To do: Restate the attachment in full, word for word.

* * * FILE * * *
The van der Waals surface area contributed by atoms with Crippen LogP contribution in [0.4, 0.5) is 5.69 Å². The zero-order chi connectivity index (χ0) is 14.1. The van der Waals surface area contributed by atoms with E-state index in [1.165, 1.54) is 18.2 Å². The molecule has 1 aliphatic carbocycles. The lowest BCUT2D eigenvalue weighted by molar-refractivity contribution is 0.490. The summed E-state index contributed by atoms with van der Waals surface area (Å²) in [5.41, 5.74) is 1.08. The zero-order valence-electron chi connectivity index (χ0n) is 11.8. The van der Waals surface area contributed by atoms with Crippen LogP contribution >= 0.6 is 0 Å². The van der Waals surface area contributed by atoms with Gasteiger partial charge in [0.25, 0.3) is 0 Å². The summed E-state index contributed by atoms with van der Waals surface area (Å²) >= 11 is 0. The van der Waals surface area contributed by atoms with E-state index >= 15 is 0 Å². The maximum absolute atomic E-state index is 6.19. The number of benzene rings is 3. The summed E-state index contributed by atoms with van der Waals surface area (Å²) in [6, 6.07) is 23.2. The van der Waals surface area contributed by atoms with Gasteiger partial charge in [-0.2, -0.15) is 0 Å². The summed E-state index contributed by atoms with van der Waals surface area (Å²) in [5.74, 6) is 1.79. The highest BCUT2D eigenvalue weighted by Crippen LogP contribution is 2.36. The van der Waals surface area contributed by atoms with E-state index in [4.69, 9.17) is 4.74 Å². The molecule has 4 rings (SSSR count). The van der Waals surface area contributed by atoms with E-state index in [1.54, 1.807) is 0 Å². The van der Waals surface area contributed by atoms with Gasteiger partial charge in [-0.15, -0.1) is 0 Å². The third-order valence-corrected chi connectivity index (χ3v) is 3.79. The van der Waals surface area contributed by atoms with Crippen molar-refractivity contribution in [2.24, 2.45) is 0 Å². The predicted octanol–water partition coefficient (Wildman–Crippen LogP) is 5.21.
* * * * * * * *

The van der Waals surface area contributed by atoms with Crippen LogP contribution in [0.4, 0.5) is 5.69 Å². The zero-order chi connectivity index (χ0) is 14.1. The van der Waals surface area contributed by atoms with E-state index in [1.165, 1.54) is 18.2 Å². The molecule has 1 aliphatic carbocycles. The lowest BCUT2D eigenvalue weighted by molar-refractivity contribution is 0.490. The summed E-state index contributed by atoms with van der Waals surface area (Å²) in [5.41, 5.74) is 1.08. The zero-order valence-electron chi connectivity index (χ0n) is 11.8. The van der Waals surface area contributed by atoms with Crippen LogP contribution >= 0.6 is 0 Å². The van der Waals surface area contributed by atoms with Gasteiger partial charge in [0.25, 0.3) is 0 Å². The summed E-state index contributed by atoms with van der Waals surface area (Å²) >= 11 is 0. The van der Waals surface area contributed by atoms with E-state index >= 15 is 0 Å². The maximum absolute atomic E-state index is 6.19. The number of benzene rings is 3. The summed E-state index contributed by atoms with van der Waals surface area (Å²) in [6, 6.07) is 23.2. The van der Waals surface area contributed by atoms with Gasteiger partial charge in [-0.2, -0.15) is 0 Å². The summed E-state index contributed by atoms with van der Waals surface area (Å²) in [5.74, 6) is 1.79. The highest BCUT2D eigenvalue weighted by Crippen LogP contribution is 2.36. The van der Waals surface area contributed by atoms with E-state index in [4.69, 9.17) is 4.74 Å². The molecule has 4 rings (SSSR count). The van der Waals surface area contributed by atoms with E-state index in [1.54, 1.807) is 0 Å². The van der Waals surface area contributed by atoms with Gasteiger partial charge in [-0.15, -0.1) is 0 Å². The third-order valence-corrected chi connectivity index (χ3v) is 3.79. The van der Waals surface area contributed by atoms with Crippen molar-refractivity contribution in [2.24, 2.45) is 0 Å². The predicted octanol–water partition coefficient (Wildman–Crippen LogP) is 5.21.